#RPGaDAY2022 Day 7 – System Sunday: Describe a cool part of a system that you love.

Welcome to #RPGaDAY2022! Now in its ninth year, #RPGaDAY was originally created by RPG author and games designer David Chapman (Conspiracy X, Doctor Who, etc) as a bit of fun and to get people talking about tabletop roleplaying games. August was chosen, I believe, to coincide with tabletop roleplaying’s gaming mecca that is Gen Con – which usually takes place in the States (Inidanapolis these days) every August.

#RPGaDAY is open to everyone so if you want to join in just check out the prompts below to inspire a blog, vlog, or social media post to celebrate everything great about our hobby with the tag #RPGaDAY2022

Day 7 : System Sunday: Describe a cool part of a system that you love.

This is a toughy as there have been loads of mechanics that I really like over the decades. From those used in published games to ones that we’ve played and developed but never published (such as the diceless game we played in the mid-90’s which used sign language to cast spells – I gave each of the players a crib sheet of the British Sign Language alphabet and if they wanted to cast a spell they had to catch my eye and spell it out through sign… often without some of the other players realising what was about to happen).

But I’m going to pick the Marvel Super Heroes Advanced Set, published by TSR back in 1986, and Karma.

It was the first game that I played which had a mechanic that allowed you to spend something (in this case Karma points) to increase your roll and chance of success. Karma acted as both a pool of points that you could dip in to help with your rolls and as your experience points which you’d use to increase your abilities, skills, power levels and Feats. You earnt Karma points for doing good things, achieving your goals, succeeding in thrwating the villians, etc. But you could also lose them if you were cowardly, caused too much collateral damage, or did bad things.

Each character had a Karma score, that changed throughout the game as they earnt, spent, or lost Karma points due to their actions. But at the beginning of each sessions (or adventure depending on your GM) the players could also create a group Karma Pool by putting some of their Karma points into a Pool which the entire group could use if required. This was a bit of a safety net that characters with a lot of Karma could donate into which might help characters with low (o no) Karma later in the game as they could access the pool instead of their own Karma points.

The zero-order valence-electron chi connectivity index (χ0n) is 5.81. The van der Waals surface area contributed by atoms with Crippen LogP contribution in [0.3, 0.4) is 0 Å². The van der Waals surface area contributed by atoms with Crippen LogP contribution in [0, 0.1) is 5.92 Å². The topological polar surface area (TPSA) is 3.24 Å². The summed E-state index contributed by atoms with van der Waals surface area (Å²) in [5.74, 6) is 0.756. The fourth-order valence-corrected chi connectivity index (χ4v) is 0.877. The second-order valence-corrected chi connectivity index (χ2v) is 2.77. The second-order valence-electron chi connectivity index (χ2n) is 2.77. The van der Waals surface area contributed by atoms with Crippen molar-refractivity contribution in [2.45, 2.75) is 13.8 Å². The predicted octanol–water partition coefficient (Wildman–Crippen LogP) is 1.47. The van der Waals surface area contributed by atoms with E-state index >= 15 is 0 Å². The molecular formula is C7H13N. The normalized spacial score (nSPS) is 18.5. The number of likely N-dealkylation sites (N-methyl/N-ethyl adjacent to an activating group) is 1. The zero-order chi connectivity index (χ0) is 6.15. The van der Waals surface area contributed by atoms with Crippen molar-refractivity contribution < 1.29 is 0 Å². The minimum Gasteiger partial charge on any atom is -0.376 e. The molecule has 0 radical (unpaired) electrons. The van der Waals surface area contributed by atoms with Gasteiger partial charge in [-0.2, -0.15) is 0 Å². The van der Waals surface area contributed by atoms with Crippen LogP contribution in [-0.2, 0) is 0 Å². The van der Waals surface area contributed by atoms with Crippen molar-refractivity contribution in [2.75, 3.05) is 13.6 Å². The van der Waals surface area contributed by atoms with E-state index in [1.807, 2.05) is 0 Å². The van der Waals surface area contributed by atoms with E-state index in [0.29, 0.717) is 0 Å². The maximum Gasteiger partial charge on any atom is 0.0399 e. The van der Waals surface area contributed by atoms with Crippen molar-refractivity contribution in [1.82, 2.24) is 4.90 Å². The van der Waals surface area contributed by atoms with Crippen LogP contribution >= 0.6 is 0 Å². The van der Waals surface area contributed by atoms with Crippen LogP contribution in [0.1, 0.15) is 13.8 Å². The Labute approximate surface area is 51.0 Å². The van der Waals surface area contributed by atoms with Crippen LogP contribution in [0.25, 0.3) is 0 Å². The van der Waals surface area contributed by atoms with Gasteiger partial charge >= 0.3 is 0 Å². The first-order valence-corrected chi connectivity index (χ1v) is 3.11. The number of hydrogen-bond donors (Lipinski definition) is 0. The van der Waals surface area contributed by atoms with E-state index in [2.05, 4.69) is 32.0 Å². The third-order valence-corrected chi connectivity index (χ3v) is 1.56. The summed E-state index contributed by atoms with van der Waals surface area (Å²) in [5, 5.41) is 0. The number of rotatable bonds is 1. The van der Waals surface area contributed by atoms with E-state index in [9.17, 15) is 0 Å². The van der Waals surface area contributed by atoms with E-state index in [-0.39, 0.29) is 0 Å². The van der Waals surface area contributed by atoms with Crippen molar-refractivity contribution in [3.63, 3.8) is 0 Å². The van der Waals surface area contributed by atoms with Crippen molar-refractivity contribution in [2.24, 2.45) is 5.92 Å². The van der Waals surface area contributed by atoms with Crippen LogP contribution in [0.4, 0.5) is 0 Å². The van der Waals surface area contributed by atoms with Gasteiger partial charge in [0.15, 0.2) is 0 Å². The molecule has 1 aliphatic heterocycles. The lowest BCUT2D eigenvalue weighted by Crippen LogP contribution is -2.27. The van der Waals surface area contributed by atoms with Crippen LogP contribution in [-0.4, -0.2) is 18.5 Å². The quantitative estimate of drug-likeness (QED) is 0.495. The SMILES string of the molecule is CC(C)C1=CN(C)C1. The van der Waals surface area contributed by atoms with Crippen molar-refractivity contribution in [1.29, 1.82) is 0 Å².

If I wanted to use Karma on a roll – for instance if I really really REALLY needed to have a success because I was trying to disarm a nuke in New York City and was running out of time – I would tell the Gamemaster I was spending Karma before making the roll. Rolls were percentile (01-00) and the minimum amount of Karma you had to spend (whether you made the roll naturally ot not) was 10 points. So if I needed 72 for a success and rolled 45 I could spend 27 Karma points to take my total up to the required amount. If I needed 72 and rolled 80, I would still need to spend 10 points anyway (although getting 90 from that roll plus Karma might give me an even better success of course).

Quite a few systems have used a similar system (or atleast idea) to boost rolls since but I’m not sure if the idea had been used in an earlier game than the Marvel games from TSR. It – and related systems that allow you to bump important checks or ‘explode’ dice rolls – are some of my favourite mechanics.

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